My husband asked afterward if I felt violated having people rip through our stuff like that. Had we been given that extra hour to get a few more tote boxes out of the house, it would have been fine. But I had forgotten about some boxes in the attic. When I went upstairs in the afternoon, I found Alpine’s garbage scattered about the floor. I felt protective of her. There were a number of antique bottles that we took back from people. That’s a memory that stays together. Not for sale.
Then I saw we had left a box of old tax files up there. Hopefully, we weren’t visited by an ID thief because they could have gotten our social security numbers and birth dates quite easily. Yeah, that was a big no no. More important than any other expensive possession I grabbed out of the house.
The thing about these sales is people don’t respect your stuff. They don’t carefully go through boxes and closets. They scatter things about. I can’t imagine what it’s like to run an estate sale if you’re a child of an elderly or deceased parent, when it’s a lifetime of memories up for grabs.
I’m not saying I’m not the first one through the door at an estate sale! I love going through people’s old photos and keepsakes. It’s a way of honoring their lives.
Anyway, I don’t know what I’m going on about. We were in the house for 6 years. We were just getting rid of some old junk. I’m just getting sentimental about the house now that the transfer of property is becoming a reality.
The realtor decided to do a last minute open house, scheduled for this Sunday, August 8th. Weird that July was dead but August is picking up as far as showings and interest. Fingers crossed! Eight is my lucky number!
Go look at it. Spread the word. Each week this home sits on the market, one of my cats will go without food. So, save the kittens and buy this lovely Beacon house!!
1189 North Avenue in Beacon (that’s route 9-D south)
Kelly will be hosting the open house. Her cell is 845-401-6906
When people think of the antique housing stock Brooklyn has to offer, they usually think of the brownstones. Or the Victorians in Ditmas. But Lefferts Manor historic district in Prospect Lefferts Gardens is all that and more. It has been described by NYC Landmarks Preservation as one of the finest “enclaves of late 19th- and early 20th-century housing in New York City”.
Tucked away right in the heart of Brooklyn, it’s what us old timers used to refer to as Flatbush, along with a gazillion other neighborhoods. The housing stock consists mainly of single family homes that were never used as rooming houses because of a covenant.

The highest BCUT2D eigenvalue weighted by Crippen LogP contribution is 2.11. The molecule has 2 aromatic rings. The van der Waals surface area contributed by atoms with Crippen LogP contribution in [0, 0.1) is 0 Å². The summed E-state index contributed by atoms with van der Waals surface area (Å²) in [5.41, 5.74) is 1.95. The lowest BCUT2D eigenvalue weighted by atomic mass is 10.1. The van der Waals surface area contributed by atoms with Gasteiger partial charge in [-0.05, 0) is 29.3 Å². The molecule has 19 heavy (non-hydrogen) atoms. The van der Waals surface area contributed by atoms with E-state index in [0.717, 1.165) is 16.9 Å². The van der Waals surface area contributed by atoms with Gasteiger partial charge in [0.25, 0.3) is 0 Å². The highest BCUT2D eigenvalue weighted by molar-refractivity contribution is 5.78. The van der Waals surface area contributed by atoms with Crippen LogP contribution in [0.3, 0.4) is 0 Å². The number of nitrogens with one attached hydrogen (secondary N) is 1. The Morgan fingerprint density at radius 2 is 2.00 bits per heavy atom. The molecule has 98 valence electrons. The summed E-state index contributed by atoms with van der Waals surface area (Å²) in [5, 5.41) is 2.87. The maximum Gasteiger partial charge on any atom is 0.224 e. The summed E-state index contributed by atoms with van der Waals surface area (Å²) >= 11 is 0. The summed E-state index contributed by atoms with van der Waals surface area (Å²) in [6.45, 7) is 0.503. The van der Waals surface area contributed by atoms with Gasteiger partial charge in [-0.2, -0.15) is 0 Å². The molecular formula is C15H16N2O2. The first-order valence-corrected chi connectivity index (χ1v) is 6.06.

The 2010 house tour, sponsored by The Lefforts Manor Association is this Sunday, May 23rd from noon to 5pm. Tickets are $20 in advance or $25 at the door.
There are nine homes on the tour ranging in various architectural style and interior design. It’s an excellent way to steal ideas for your own home projects! If that’s not enough for you, there will be music, refreshments and wine.
So, the broker finally came over to look at our Beacon house and tell us how much we stand to lose in this God awful market. Looks like we’ll list it at $399k even though we paid $385k and put (still putting) a shitload of work into it. What are ya gonna do? We’re motivated.
Everyone thinks their house is special and worth more than the realtor tells them. But we KNOW our house is special because it has a turret! That didn’t impress the broker all that much. He said the home has some nice period details, but the turret isn’t a major selling point.
Well, excuse me, but I beg to differ. Why? Because there’s an old home sucker born every minute. Take us, for instance. We looked at several houses before seeing this one. When we pulled into the driveway, my eyes teared up because it had a turret (We didn’t see any pictures beforehand as it wasn’t listed yet). We knew we were going to buy the house before we went inside. We toured around in a matter of minutes so we could quickly put in an offer. Did I mention we had been looking for months? I think six months, to be exact.
We overpaid. It didn’t appraise out. But we love our house. We think there are other folks out there who are jonesing for turrets just like we were.
$399k is not what we wanted, but it’s a fair price for the house. I’m really hoping buyers won’t try to get us down to much or I might cry again.
Hey, dy’all know about Old House Web? It’s a mega website that has just about any information you need to find on older homes.
Although some of it is paid advertising (no problem with that-they have to make money), there are blog posts and diy tips that are pretty handy.
My favorite section of the site is the forum. It looks like lots of people use it, which always makes for a good forum. There are pre and post 1900 house categories with topics ranging from wallpaper to countertops to foundations.
Such a shame I actually have to do physical work on my house today or I’d be on Old House Web all day dreaming up some crazy new restoration scheme.
The following is a post from April which I’m bumping up to the front page. Previously, I had just cut and pasted a reader’s question. Now that there are answers (see comments), I must get the word out. Apparently, there are some lost souls wandering the earth in search of Victorian speaking tube parts. They won’t rest until they get their hands on them.
A reader sent the following email. I haven’t got a clue. Anyone?
“My wife and I have a Victorian house that was built in 1895 and for the past two years we’ve been in the process of rehabbing it. During the course of demo in the kitchen we found the remnants of the old speaking tube system that ran from the kitchen up to the 2nd floor hall. The tubes were intact but the mouthpiece openings had been patched over and the mouthpieces were nowhere to be found.
I have looked far and wide trying to locate some replacement mouthpieces and have come up empty-handed. We were wondering if you know of any companies and/or salvage yards that might possess parts for our system? Your help would be greatly appreciated.
I’ve included a pic of what I believe was originally installed in my house. The mouth piece has no electric parts. It operates by means of using the thumb to rotate the lever (in order to move the disc out of the way) and then blowing into the tube. The other end also has a disc that acts as a whistle to alert the person on the other end that someone wishes to speak on the “intercom”. I think that the mouthpieces were made out of nickel-plated brass and/or porcelain.”